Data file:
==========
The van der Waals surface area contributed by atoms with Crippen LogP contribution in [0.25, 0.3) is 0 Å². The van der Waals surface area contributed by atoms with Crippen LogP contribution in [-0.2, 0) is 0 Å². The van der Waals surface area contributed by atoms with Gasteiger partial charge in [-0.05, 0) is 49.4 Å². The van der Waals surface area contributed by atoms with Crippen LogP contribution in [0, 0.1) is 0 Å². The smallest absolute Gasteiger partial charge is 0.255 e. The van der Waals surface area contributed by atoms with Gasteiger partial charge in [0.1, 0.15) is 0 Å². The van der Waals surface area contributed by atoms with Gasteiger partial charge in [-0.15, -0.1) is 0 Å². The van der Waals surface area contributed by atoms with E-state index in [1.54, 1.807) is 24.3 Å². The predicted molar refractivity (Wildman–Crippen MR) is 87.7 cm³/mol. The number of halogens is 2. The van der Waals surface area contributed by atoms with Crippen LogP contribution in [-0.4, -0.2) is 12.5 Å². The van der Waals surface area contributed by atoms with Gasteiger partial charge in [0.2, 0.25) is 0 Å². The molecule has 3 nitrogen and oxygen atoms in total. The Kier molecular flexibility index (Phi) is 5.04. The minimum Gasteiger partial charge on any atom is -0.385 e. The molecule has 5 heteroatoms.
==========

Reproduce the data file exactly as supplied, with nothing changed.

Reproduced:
The van der Waals surface area contributed by atoms with Crippen LogP contribution in [0.25, 0.3) is 0 Å². The van der Waals surface area contributed by atoms with Crippen LogP contribution in [-0.2, 0) is 0 Å². The van der Waals surface area contributed by atoms with Gasteiger partial charge in [-0.05, 0) is 49.4 Å². The van der Waals surface area contributed by atoms with Crippen LogP contribution in [0, 0.1) is 0 Å². The smallest absolute Gasteiger partial charge is 0.255 e. The van der Waals surface area contributed by atoms with Gasteiger partial charge in [0.1, 0.15) is 0 Å². The van der Waals surface area contributed by atoms with Gasteiger partial charge in [-0.15, -0.1) is 0 Å². The van der Waals surface area contributed by atoms with E-state index in [1.54, 1.807) is 24.3 Å². The predicted molar refractivity (Wildman–Crippen MR) is 87.7 cm³/mol. The number of halogens is 2. The van der Waals surface area contributed by atoms with Crippen LogP contribution in [-0.4, -0.2) is 12.5 Å². The van der Waals surface area contributed by atoms with Gasteiger partial charge in [0.2, 0.25) is 0 Å². The molecule has 3 nitrogen and oxygen atoms in total. The Kier molecular flexibility index (Phi) is 5.04. The minimum Gasteiger partial charge on any atom is -0.385 e. The molecule has 5 heteroatoms.